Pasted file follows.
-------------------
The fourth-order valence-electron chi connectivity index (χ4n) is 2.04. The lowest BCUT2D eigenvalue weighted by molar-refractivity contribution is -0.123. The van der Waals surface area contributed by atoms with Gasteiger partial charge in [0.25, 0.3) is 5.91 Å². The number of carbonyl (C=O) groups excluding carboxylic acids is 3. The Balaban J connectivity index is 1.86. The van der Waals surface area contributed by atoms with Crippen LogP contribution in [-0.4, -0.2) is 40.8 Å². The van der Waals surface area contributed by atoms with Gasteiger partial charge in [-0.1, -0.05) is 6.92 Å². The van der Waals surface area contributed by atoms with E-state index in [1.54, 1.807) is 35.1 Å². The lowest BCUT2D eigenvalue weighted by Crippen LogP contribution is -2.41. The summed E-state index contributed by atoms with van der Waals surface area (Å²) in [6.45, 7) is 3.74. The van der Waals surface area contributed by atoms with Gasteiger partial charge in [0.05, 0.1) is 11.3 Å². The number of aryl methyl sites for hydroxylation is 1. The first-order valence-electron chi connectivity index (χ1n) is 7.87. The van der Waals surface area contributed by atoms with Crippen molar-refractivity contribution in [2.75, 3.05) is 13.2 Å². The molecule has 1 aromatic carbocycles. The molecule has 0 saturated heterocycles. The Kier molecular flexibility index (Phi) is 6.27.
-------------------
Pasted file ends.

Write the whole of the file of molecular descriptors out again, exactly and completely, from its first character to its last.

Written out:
The fourth-order valence-electron chi connectivity index (χ4n) is 2.04. The lowest BCUT2D eigenvalue weighted by molar-refractivity contribution is -0.123. The van der Waals surface area contributed by atoms with Gasteiger partial charge in [0.25, 0.3) is 5.91 Å². The number of carbonyl (C=O) groups excluding carboxylic acids is 3. The Balaban J connectivity index is 1.86. The van der Waals surface area contributed by atoms with Crippen LogP contribution in [-0.4, -0.2) is 40.8 Å². The van der Waals surface area contributed by atoms with Gasteiger partial charge in [-0.1, -0.05) is 6.92 Å². The van der Waals surface area contributed by atoms with E-state index in [1.54, 1.807) is 35.1 Å². The lowest BCUT2D eigenvalue weighted by Crippen LogP contribution is -2.41. The summed E-state index contributed by atoms with van der Waals surface area (Å²) in [6.45, 7) is 3.74. The van der Waals surface area contributed by atoms with Gasteiger partial charge in [0.05, 0.1) is 11.3 Å². The number of aryl methyl sites for hydroxylation is 1. The first-order valence-electron chi connectivity index (χ1n) is 7.87. The van der Waals surface area contributed by atoms with Crippen molar-refractivity contribution in [2.75, 3.05) is 13.2 Å². The molecule has 1 aromatic carbocycles. The molecule has 0 saturated heterocycles. The Kier molecular flexibility index (Phi) is 6.27.